Google has announced Google Duplex, a system that allows Google Assistant to have a real conversation to provide concierge services.
Google has unveiled new features it plans to add to its voice assistant, including a standalone mode that will allow him to make phone calls to perform certain tasks in place of a person: book a restaurant, make an appointment at the hairdresser, etc. The first tests are impressive.
You find that Google Assistant is too limited and does not get close enough to a real assistant? The company Mountain View promises to improve at this level and offer a real concierge service, called Google Duplex, able to book an appointment for you.
The day you can ask your smartphone or connected speaker to call for you, to book a restaurant or make an appointment with the hairdresser, is fast approaching. At its annual Google I / O conference, the Internet giant unveiled a new technology that allows a voice assistant to conduct a conversation in natural language with a human interlocutor.
Do you need a new haircut? ” OK Google, find me a hairdresser this Thursday between 10 and 12 hours” could be the only sentence you have to pronounce to reserve a niche. Google Duplex takes care of calling the hairdresser himself to make the request, all with a perfect conversational understanding.
In the examples given during the Google I/O, artificial intelligence dialogue with the hairdresser or restaurant to reserve a niche, confirm some details (number of people, type of cut, precise time …) and finally validate the event will then be confirmed to the user through a notification on his phone.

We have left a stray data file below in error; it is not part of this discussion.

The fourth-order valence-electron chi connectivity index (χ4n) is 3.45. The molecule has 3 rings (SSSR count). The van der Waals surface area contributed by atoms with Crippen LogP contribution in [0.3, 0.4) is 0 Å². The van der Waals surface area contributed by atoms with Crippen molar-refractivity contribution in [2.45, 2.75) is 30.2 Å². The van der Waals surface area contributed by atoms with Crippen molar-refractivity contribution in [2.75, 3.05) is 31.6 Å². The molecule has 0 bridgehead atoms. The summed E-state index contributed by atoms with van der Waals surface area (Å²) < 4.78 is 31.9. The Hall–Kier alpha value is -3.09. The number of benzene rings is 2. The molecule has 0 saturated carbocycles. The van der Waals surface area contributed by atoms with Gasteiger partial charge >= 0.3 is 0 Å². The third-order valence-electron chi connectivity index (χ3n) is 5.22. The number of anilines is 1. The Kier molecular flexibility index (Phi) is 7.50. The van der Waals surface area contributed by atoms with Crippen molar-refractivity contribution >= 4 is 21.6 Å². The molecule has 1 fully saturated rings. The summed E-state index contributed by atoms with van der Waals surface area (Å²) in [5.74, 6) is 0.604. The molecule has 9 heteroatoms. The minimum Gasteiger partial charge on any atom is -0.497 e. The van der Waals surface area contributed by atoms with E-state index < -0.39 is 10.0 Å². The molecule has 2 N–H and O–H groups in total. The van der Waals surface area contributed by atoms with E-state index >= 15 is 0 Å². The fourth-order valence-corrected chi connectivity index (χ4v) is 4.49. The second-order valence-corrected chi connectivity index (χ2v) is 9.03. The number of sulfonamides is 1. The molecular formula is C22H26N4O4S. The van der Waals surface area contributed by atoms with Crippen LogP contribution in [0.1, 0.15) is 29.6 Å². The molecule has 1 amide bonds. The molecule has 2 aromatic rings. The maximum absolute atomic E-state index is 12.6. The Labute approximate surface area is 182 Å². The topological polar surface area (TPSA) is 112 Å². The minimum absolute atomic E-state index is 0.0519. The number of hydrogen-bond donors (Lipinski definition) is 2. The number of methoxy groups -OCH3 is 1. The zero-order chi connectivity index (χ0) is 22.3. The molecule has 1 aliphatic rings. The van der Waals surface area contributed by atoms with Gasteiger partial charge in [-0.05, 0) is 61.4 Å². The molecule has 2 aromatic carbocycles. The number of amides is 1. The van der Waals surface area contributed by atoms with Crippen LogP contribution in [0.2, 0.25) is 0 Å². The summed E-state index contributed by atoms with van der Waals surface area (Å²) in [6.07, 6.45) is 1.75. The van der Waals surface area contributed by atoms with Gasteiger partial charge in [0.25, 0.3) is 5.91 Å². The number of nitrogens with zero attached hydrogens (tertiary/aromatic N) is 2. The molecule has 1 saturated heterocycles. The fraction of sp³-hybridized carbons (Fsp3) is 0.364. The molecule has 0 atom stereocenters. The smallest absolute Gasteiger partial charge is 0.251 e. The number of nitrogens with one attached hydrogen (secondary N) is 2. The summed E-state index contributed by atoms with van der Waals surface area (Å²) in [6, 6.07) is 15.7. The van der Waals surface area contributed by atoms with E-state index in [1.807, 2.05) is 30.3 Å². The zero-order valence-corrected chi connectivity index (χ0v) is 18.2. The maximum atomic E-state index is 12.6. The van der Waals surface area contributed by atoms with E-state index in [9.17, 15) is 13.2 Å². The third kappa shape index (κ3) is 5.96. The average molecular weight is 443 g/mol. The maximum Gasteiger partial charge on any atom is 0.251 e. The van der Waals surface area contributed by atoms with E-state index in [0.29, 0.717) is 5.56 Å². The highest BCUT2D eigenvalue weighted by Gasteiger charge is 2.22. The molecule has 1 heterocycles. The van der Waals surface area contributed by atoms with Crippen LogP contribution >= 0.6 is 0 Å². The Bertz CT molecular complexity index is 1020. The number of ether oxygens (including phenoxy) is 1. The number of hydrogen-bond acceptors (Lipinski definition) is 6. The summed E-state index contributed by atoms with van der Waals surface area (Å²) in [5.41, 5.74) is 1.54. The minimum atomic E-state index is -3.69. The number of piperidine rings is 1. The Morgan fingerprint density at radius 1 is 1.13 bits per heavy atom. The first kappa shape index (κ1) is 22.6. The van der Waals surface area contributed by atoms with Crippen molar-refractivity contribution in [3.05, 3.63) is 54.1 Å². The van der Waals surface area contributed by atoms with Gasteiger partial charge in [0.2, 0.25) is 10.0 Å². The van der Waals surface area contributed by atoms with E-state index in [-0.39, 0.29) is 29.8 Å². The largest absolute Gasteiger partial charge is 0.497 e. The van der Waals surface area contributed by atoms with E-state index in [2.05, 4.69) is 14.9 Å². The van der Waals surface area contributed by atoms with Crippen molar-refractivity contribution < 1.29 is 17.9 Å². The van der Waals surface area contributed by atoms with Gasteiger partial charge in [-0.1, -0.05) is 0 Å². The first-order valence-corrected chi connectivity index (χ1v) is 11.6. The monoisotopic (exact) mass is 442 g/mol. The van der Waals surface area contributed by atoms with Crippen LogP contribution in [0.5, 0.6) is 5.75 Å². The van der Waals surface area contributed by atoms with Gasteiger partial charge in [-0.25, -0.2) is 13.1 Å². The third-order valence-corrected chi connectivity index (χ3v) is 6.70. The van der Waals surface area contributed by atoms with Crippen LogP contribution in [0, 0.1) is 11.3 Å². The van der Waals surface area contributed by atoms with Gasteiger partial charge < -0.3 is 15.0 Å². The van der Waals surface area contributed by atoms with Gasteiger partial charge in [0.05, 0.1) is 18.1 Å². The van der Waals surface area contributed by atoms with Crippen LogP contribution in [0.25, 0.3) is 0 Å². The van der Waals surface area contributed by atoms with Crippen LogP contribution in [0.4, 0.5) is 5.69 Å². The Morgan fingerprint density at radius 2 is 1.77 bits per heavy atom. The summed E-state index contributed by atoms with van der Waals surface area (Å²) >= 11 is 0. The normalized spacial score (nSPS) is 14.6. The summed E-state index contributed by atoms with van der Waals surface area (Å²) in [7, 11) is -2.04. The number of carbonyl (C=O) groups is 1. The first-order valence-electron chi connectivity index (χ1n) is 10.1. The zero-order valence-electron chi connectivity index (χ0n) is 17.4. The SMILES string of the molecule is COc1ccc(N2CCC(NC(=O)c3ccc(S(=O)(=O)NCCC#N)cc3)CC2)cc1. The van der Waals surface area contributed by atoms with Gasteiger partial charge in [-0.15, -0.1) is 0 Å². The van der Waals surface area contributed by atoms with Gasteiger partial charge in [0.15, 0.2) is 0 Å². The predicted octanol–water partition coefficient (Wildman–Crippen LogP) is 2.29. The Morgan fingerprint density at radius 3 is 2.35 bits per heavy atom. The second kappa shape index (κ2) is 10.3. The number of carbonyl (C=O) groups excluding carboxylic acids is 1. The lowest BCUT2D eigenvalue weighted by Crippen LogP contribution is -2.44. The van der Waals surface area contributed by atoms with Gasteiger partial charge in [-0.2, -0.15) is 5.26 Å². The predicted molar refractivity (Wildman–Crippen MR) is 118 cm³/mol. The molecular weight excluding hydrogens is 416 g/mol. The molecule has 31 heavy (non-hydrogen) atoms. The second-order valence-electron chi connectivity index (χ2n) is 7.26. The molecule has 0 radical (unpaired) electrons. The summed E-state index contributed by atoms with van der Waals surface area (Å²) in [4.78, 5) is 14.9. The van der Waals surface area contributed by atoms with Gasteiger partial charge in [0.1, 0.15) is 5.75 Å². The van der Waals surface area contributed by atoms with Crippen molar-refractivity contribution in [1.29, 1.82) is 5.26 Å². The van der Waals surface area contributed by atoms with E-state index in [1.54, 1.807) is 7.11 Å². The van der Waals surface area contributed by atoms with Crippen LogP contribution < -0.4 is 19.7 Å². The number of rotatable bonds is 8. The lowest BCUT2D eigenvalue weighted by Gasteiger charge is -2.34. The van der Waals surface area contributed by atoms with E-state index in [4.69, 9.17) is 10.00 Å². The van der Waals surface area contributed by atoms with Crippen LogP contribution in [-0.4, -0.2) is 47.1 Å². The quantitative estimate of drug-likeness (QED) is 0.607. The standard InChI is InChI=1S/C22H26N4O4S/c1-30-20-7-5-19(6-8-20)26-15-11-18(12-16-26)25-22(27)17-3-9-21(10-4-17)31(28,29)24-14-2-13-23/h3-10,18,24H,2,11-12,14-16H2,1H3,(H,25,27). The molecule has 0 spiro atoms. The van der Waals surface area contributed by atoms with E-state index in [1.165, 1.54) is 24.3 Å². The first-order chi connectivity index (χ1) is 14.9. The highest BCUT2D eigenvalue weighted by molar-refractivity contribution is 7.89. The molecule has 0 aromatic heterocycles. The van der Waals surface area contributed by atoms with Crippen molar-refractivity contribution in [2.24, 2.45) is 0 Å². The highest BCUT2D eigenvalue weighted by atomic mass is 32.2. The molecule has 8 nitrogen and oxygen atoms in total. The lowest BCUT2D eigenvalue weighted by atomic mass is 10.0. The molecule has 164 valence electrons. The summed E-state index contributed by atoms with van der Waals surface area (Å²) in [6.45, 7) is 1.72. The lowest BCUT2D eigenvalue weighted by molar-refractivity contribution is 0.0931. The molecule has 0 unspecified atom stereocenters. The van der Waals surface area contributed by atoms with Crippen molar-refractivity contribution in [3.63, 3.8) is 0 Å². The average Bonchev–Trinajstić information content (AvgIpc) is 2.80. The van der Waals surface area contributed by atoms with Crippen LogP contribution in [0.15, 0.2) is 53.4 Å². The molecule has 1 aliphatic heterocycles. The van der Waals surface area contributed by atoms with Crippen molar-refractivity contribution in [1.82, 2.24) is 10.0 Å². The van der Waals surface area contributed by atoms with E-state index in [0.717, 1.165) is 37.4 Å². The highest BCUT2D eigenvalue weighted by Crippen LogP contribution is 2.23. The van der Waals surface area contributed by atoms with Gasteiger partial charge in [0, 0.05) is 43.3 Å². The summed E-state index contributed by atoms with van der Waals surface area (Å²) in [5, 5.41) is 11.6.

Everything is shown here with a perfect diction suggesting that all the protagonists are human.
In one sentence on your phone, you have just gained several minutes. In any case in the perfect world where it works without the slightest hitch. And unfortunately, we imagine that this perfect world may be limited to the English language for a while.
To make the voice assistant as natural as possible, Google has worked on intonations and latency in an exchange depending on the circumstances. For example, when the person picks up the phone and says “hello,” the system knows that this greeting needs to be answered quickly because prolonged silence could be interpreted as rudeness. In the same way, if a question is put to him, the machine will be able to mark a time or on the contrary to respond tac tac to the context. Again, the examples provided by Google are bluffing. The California firm will begin testing its technology with Google Assistant starting this summer.